This weekend, Chicago Cubs’ Chairman and Owner Tom Ricketts took the bold step of extending the contract of the Cubs’ Director of Player Development, Oneri Fleita, for four years, despite the team’s ongoing General Manager search. The step, of course, was bold because that is a position you would think a GM would expect to fill on his own.

Would Ricketts take an even bolder step and extend the Cubs’ Scouting Director, Tim Wilken, too?

Sources tell Bruce Levine that Ricketts will be meeting with Wilken over the weekend of September 16 to discuss the state of the Cubs’ farm system and Wilken’s current contract, which takes him through 2012. Given what just happened with Fleita, and given Wilken’s standing within baseball (read: other teams would gladly hire him), it’s fair to wonder whether Ricketts will offer Wilken an extension as an enticement to pass up other opportunities.

If Ricketts did so, he would have filled two of the most important positions in the new GM’s regime before the new GM was even hired. It would be even more evidence that the Cubs don’t believe they can actually land an Epstein/Cashman/Friedman type.

But, you know…

A part of me does wonder whether these kind of moves aren’t as bold or suggestive as I think. Consider this: we fully expect the Cubs to dump Alfonso Soriano and Carlos Zambrano this Winter, eating tens of millions of dollars in the process. Would it really be so shocking for Ricketts to be willing to eat these personnel extensions, too, if the new GM wants to bring in his own guys?

I actually think the answer is yes, despite the apparent bent of my rhetorical question. Sure, the financial cost would be relatively low – I have hard time imagining that Fleita and Wilken, combined, make more than $1 million per year. But the personal cost would be quite high. What kind of name do you make for yourself when you sign guys – expressly so they don’t take opportunities with other clubs – and then can them a couple months later, knowing all the while that it was how you expected things to play out?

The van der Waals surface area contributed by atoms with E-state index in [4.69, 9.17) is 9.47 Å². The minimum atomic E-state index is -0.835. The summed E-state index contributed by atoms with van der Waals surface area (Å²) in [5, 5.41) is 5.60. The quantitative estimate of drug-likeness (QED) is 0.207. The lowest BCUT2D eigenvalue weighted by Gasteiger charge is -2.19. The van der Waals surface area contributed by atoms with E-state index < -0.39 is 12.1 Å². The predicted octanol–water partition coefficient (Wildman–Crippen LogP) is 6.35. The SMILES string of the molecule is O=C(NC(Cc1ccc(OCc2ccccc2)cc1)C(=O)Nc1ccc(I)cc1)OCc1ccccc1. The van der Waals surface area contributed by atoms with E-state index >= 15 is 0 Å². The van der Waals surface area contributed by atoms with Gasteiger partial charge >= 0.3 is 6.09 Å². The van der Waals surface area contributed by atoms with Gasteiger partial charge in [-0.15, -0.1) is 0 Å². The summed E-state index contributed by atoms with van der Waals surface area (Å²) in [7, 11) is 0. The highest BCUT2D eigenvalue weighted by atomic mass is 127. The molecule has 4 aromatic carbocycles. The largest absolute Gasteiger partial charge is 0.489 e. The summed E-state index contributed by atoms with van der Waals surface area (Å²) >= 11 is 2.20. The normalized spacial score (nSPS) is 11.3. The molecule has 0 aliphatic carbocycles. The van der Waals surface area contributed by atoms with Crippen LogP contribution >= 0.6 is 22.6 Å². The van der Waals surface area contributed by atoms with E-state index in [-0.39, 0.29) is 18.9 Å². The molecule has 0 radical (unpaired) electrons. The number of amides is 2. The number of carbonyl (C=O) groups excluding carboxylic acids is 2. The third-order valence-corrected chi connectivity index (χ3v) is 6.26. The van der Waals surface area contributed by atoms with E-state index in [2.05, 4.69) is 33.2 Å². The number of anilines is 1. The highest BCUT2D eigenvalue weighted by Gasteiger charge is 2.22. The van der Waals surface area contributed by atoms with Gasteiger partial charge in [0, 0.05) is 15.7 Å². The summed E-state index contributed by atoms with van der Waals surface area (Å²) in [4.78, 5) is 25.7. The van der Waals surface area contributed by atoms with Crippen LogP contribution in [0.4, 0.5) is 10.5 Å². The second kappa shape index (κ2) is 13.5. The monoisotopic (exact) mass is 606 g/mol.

As cold and calculating as Ricketts might be (and that’s a compliment), I don’t think even he wants to start out in baseball with that reputation – it remains a “people” business.

Then again, Levine notes that Fleita’s deal – and whatever deal Wilken might get – will be structured to include flexibility (including healthy buyouts), should the Cubs want to make a change before Fleita’s four years are up. So maybe Ricketts can have it both ways.

  • Mike Foster

    Cold is one thing, shrewd is another. For a small cost he’s keeping options open. I like shrewd.

  • Jeff

    I think signing Wilken to an extension would send up a completely different message than the Fleita signing did.  Fleita is integral to the Dominican project, he leads one of the biggest international scouting departments in baseball, and has been working with many of these countries to scout and develop players since 95.  It always seemed to me that Wilken was the one working closely with Hendry, while Fleita was off in South America or Korea or somewhere working to sign some more hard to pronounce prospects.  I think the track record and the current projects that the team has so much money and time sunk into involve Fleita too much for them to let him walk.  I think Wilken is the more easily replaced guy, and besides, Brett is right.  If Ricketts signs a new gm and then decides he wants someone other than Fleita running international scouting, it won’t be too hard to let Fleita go, especially if they make that decision right after the season ends and give him plenty of time to revisit Detroit and other places that were showing interest.

  • RoughRiider

    I would think that if Wilkin is under contract for 2012 it’s a non issue. Of the 2 I would prefer that Wilkin is retained. Both Wilkin and Fleita have done a terrific job. If it didn’t work out with the new GM they could be assigned other duties and still be paid. Vice President in charge of (insert title here).

    • Brett

      It’s an issue because other teams will over him more years/more money, and the Cubs would likely grant him permission to talk to other teams, given the turnover.

      • RoughRiider

        It’s said that baseball is a business. If it’s in the best interest of the team, the Cubs should not grant permission for other teams to talk with him. The hiring of a new GM should be relatively quick after the season is over. It won’t hurt Wilkin to wait for a decision especially considering his background. If he is as sought after as much as you and I think, he will be retained and if not the offers will still be there 2 or 3 months or even 13 months down the road.

        • Brett

          Thing is, it IS in the best interest of the Cubs to grant permission for other teams to talk to Wilken. An organization with a new “president” (Ricketts) that develops a reputation for being dicks (deny Wilken the right to look around given the Hendry turnover would be dickish) will not get the best people to sign up down the chain. And every employee matters.

          • RoughRiider